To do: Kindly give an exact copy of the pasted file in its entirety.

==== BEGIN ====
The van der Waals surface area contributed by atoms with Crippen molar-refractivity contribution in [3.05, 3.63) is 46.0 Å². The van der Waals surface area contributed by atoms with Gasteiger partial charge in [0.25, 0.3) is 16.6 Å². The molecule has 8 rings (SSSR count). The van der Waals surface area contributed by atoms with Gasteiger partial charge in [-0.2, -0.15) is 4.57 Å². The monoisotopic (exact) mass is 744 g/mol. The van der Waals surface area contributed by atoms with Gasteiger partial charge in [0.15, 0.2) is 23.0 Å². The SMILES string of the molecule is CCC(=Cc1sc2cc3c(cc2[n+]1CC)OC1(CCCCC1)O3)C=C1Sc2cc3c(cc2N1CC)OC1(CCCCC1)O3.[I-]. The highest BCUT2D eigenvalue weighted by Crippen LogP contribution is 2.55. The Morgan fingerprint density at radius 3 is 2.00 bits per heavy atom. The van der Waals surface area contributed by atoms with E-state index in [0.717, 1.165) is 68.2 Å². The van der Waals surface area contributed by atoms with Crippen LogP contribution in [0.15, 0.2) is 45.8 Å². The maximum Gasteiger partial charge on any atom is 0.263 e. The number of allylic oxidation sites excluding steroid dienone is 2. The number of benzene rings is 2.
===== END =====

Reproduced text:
The van der Waals surface area contributed by atoms with Crippen molar-refractivity contribution in [3.05, 3.63) is 46.0 Å². The van der Waals surface area contributed by atoms with Gasteiger partial charge in [0.25, 0.3) is 16.6 Å². The molecule has 8 rings (SSSR count). The van der Waals surface area contributed by atoms with Gasteiger partial charge in [-0.2, -0.15) is 4.57 Å². The monoisotopic (exact) mass is 744 g/mol. The van der Waals surface area contributed by atoms with Gasteiger partial charge in [0.15, 0.2) is 23.0 Å². The SMILES string of the molecule is CCC(=Cc1sc2cc3c(cc2[n+]1CC)OC1(CCCCC1)O3)C=C1Sc2cc3c(cc2N1CC)OC1(CCCCC1)O3.[I-]. The highest BCUT2D eigenvalue weighted by Crippen LogP contribution is 2.55. The Morgan fingerprint density at radius 3 is 2.00 bits per heavy atom. The van der Waals surface area contributed by atoms with E-state index in [0.717, 1.165) is 68.2 Å². The van der Waals surface area contributed by atoms with Crippen LogP contribution in [0.15, 0.2) is 45.8 Å². The maximum Gasteiger partial charge on any atom is 0.263 e. The number of allylic oxidation sites excluding steroid dienone is 2. The number of benzene rings is 2.